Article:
Developmental Stuttering vs Long-Term Stuttering

My question is, is there an easy way to distinguish if the child is experiencing developmental stuttering and will grow out of it, or if they need to seek help from an SLP?

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Developmental Stuttering vs Long-Term Stuttering — 1 Comment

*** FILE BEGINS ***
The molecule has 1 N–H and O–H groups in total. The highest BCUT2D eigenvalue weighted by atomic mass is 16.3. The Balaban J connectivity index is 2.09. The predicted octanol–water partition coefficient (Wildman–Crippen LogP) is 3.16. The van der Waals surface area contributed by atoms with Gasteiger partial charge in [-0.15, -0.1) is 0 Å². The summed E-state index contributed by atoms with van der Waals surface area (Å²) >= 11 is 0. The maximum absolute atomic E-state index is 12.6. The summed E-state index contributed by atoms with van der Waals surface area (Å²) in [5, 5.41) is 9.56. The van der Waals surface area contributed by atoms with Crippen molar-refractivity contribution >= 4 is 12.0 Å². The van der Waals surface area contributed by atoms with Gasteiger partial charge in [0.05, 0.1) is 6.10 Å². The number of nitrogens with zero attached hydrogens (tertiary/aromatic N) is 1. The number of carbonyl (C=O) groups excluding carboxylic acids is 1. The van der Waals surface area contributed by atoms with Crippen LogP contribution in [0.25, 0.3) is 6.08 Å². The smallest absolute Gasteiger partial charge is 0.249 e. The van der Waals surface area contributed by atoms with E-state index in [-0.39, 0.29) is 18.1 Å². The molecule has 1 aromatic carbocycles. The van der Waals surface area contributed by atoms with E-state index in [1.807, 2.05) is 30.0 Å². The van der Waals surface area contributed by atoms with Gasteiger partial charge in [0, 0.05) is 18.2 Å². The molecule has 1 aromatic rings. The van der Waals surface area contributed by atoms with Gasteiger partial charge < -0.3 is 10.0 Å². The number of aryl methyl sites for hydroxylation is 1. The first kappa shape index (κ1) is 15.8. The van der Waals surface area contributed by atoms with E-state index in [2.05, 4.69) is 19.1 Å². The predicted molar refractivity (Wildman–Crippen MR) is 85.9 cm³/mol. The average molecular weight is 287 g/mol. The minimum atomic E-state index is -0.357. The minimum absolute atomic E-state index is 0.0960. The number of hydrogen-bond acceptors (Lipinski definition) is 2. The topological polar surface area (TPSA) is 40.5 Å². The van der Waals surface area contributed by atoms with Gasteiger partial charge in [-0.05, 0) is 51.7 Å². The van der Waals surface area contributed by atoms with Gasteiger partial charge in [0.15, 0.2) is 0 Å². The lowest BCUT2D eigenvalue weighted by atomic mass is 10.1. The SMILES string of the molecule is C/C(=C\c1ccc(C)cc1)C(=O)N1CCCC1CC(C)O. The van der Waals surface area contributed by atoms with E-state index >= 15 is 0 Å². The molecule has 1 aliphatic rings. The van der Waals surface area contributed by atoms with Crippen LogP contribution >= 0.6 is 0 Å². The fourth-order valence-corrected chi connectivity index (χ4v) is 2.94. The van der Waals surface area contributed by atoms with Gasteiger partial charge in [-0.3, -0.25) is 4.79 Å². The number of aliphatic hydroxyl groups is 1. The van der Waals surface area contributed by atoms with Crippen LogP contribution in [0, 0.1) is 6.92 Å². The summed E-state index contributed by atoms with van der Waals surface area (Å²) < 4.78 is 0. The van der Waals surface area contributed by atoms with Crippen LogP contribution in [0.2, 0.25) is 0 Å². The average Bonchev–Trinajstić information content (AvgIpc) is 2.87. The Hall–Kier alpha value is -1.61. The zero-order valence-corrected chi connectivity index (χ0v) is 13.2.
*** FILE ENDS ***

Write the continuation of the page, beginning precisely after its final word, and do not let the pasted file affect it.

1. Hello! This is an excellent question, thank you for asking the professional panel! The first thing to distinguish here with your question here would be the proper terms- what happens in typical child language development is a phenomenon called “developmental disfluencies” (it is not a type of stuttering.) When a child tries to tell a story at a young age (let’s say like the age of 3-5, maybe even 6) the child may become very excited and get to talking very briskly. Think of the ages/stages of the development of narratives before I fully answer this. A child does not even develop the ability to tell a cohesive story- with beginning, middle, problem, resolution, end, etc… all of the cohesive/tangible story parts, until the ages of 8-10… So think of your four year old individual that comes running in your therapy room to tell you about the frog that she found on the playground- are you going to get a full story of the account? Nope. What you are going to actually get is a rushed, hurried, and chopped version of what really actually happened. Understanding the development of child narratives- this will help you with your level of understanding from the get-go. 🙂 Developmental disfluencies are again, language-based and are characterized by whole word repetitions, phrase repetitions and interjections (like umm, uhh, fillers like that.) My son is a five year old in kindergarten and does this all of the time (“mom mom mom mom guess what? guess what mom? guess what? I saw a spider!!!)- now we do have true clinical stuttering that runs in our family, so should his disfluencies begin to become instances like sound repetitions, part-word repetitions, prolongations- characteristics that are not that of language development traits, that would be more representative of overt (or behaviors that we can see) stuttering characteristics. I get individuals referred to me often for “stuttering” when it is really developmental disfluencies- it happens very often, so this is something you will need to be able to distinguish. With that being said, I have diagnosed a child with stuttering as early as the age of 2 years old because they do truly stutter and it is not just developmental disfluencies- their speech fits what we know to be the nature of stuttering. Remember: the diagnosis of stuttering is not just data. It is so much more than that. We do take data, however, we interview the child’s parent (if we are evaluating a child, for example) get examples of school work, observe if we can (be a fly on the wall- watch during recess or a time when it is not obvious to the child’s peers that you are watching- act like you are watching other children too- like you are on bus duty or something.. that’s my favorite way to observe children in their natural settings with peers is during school dismissal times or lunch times, when so many children are involved that peers don’t know the difference- you don’t want to single out your individual so that it is noticeable who you are watching and trying to observe- and usually when I observe individuals in their school settings I am trying to multi-task and keep an eye on multiple children anyways, ha! Evaluations also include teacher reports, informal information- so much more than just counting disfluencies.. we do not just do an SSI-4 (for example, if this is the test you decide to choose) and say “this child stutters because the SSI told me so.” Absolutely not, this is not best practice and we know it is not- even the SSI manual tells us this. 🙂 So when we have done a holistic and thorough evaluation, which we should ALWAYS do in the individuals that are suspected to stutter. Never just do a screen only- this is not efficient enough. What we know to be the nature of stuttering, so many children could fall through the cracks if we just do an observation or a screen only and no evaluation. You must evaluate every child that is referred to you for suspected stuttering- even if they do not stutter during the “screen” due to the nature of stuttering. Once the evaluation is done, look big picture- is this developmental disfluencies (as I listed above) only or true stuttering? Stuttering may include whole-word repetitions and phrase repetitions as developmental disfluencies do, but stuttering will also include so much else whereas developmental disfluencies will not. I hope that this helps to answer your question as you will see this so often in the clinic room. Be a world changer, and advocate for people who stutter- you are already starting to!

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